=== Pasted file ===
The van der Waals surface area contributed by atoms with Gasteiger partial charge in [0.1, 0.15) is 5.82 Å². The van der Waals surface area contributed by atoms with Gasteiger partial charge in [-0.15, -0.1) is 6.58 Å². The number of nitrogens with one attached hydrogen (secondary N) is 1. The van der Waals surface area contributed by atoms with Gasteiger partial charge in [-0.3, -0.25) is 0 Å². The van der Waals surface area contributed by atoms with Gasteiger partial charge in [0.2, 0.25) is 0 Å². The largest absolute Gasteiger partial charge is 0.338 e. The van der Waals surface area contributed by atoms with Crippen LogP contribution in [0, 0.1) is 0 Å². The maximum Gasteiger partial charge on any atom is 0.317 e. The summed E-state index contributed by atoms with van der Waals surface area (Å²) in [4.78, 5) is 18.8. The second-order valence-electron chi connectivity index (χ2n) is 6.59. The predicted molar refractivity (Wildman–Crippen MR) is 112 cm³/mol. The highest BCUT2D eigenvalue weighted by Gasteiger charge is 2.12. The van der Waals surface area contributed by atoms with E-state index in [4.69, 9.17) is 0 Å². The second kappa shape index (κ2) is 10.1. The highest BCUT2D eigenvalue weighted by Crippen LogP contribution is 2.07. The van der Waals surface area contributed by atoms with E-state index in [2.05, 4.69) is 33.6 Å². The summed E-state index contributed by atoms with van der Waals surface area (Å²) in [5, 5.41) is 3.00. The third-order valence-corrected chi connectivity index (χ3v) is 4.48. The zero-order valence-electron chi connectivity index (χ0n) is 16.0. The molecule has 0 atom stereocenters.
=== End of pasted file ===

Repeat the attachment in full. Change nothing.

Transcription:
The van der Waals surface area contributed by atoms with Gasteiger partial charge in [0.1, 0.15) is 5.82 Å². The van der Waals surface area contributed by atoms with Gasteiger partial charge in [-0.15, -0.1) is 6.58 Å². The number of nitrogens with one attached hydrogen (secondary N) is 1. The van der Waals surface area contributed by atoms with Gasteiger partial charge in [-0.3, -0.25) is 0 Å². The van der Waals surface area contributed by atoms with Gasteiger partial charge in [0.2, 0.25) is 0 Å². The largest absolute Gasteiger partial charge is 0.338 e. The van der Waals surface area contributed by atoms with Crippen LogP contribution in [0, 0.1) is 0 Å². The maximum Gasteiger partial charge on any atom is 0.317 e. The summed E-state index contributed by atoms with van der Waals surface area (Å²) in [4.78, 5) is 18.8. The second-order valence-electron chi connectivity index (χ2n) is 6.59. The predicted molar refractivity (Wildman–Crippen MR) is 112 cm³/mol. The highest BCUT2D eigenvalue weighted by Gasteiger charge is 2.12. The van der Waals surface area contributed by atoms with E-state index in [4.69, 9.17) is 0 Å². The second kappa shape index (κ2) is 10.1. The highest BCUT2D eigenvalue weighted by Crippen LogP contribution is 2.07. The van der Waals surface area contributed by atoms with E-state index in [2.05, 4.69) is 33.6 Å². The summed E-state index contributed by atoms with van der Waals surface area (Å²) in [5, 5.41) is 3.00. The third-order valence-corrected chi connectivity index (χ3v) is 4.48. The zero-order valence-electron chi connectivity index (χ0n) is 16.0. The molecule has 0 atom stereocenters.